“In effect, many of the big banks have turned themselves from businesses whose profits rose and fell with the capital-raising needs of their clients into immense trading houses whose fortunes depend on their ability to exploit day-to-day movements in the markets. Because trading has become so central to their business, the big banks are forever trying to invent new financial products that they can sell but that their competitors, at least for the moment, cannot.”
The trading activities that have the major business component consists of buying and selling traditional investment vehicles, and creating, buying and selling nontraditional financial instruments such as collateralized debt obligations (CDO) and credit default swaps (CDS).

It is hard to see what social or economic value these institutions bring to the traditional markets by throwing their financial weight around. Markets are most stable when investors are in them for long-term gains. It is not clear that long term gains are part of their agenda. Investors hope for a steady but gradual increase in value. Speculators are after the higher returns on investment that are usually associated with greater risk and volatility. These outfits would seem to be playing the role of speculators, and there is at least circumstantial evidence that volatility has increased as they have become more active in the markets.

CDOs are probably best described as a good idea gone wrong. As a vehicle for distributing risk they provide some economic value, but the same vehicle can be used to hide risk and pass it on to someone else, a big factor in the recent financial collapse. A CDS is nothing but a bet.
“When an investor or financial institution buys this kind of swap, it doesn’t purchase a bond itself; it just places a bet on whether the bond will default. At the height of the boom, for every dollar banks issued in bonds, they might issue twenty dollars in swaps. “If they did a hundred-million-dollar bond issue, two billion dollars of swaps would be created and traded,” Schlosstein said. “That’s insane.” From the banks’ perspective, creating this huge market in side bets was very profitable insanity. By late 2007, the notional value of outstanding credit-default swaps was about sixty trillion dollars—more than four times the size of the U.S. gross domestic product. Each time a financial institution issued a swap, it charged the customer a commission. But wagers on credit-default swaps are zero-sum games. For every winner, there is a loser. In the aggregate, little or no economic value is created.”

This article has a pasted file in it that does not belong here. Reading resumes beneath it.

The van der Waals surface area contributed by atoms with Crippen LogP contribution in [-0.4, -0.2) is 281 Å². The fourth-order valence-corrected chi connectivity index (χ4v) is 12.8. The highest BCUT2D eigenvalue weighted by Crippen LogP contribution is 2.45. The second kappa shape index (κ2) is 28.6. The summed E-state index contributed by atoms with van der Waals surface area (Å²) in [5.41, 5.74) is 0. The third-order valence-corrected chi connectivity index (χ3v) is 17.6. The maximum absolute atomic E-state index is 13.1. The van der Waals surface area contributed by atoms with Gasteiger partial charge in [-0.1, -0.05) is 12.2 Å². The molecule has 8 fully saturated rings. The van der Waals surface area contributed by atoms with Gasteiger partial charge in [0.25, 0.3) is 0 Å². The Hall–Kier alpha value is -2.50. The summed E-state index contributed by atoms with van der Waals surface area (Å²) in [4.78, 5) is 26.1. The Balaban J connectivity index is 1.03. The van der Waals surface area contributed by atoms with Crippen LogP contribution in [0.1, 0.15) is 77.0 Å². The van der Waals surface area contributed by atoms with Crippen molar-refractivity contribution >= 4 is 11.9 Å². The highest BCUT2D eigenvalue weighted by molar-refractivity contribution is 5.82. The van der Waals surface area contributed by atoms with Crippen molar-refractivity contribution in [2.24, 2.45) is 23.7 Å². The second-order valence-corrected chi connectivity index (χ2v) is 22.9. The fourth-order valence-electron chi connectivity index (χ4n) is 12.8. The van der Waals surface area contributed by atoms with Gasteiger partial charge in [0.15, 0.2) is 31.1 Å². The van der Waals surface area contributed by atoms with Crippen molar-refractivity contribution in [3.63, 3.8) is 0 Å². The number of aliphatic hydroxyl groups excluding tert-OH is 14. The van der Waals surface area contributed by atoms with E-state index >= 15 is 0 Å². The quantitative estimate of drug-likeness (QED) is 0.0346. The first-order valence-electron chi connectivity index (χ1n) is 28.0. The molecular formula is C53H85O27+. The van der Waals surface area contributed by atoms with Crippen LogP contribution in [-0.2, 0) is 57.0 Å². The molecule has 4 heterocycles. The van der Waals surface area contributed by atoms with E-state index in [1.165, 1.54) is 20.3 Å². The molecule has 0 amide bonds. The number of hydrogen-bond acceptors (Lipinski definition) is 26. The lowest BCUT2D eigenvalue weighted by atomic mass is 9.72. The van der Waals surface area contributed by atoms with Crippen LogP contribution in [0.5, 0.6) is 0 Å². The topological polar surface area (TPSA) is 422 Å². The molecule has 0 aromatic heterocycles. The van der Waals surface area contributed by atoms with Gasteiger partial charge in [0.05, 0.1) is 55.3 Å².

Some of the more inventive financial instruments have other goals that do not contribute much to the economy.
“Banks often design complicated trading strategies that help a customer, such as a pension fund or a wealthy individual, circumvent regulatory requirements or reduce tax liabilities. From the client’s viewpoint, these types of financial products can create value, but from society’s perspective they merely shift money around. ‘The usual economists’ argument for financial innovation is that it adds to the size of the pie,’ Gerald Epstein, an economist at the University of Massachusetts, said. ‘But these types of things don’t add to the pie. They redistribute it—often from taxpayers to banks and other financial institutions’.”
Cassidy has illuminated some of the basic dynamic that is at work in big financial institutions. The picture that emerged was of an industry focused on generating profits from transactions that contributed little to the economic health of the nation. He also touched on an aspect of the risk involved in these activities, but it is Cowen who emphasized risk and its danger and associated it directly with the growth in income inequality.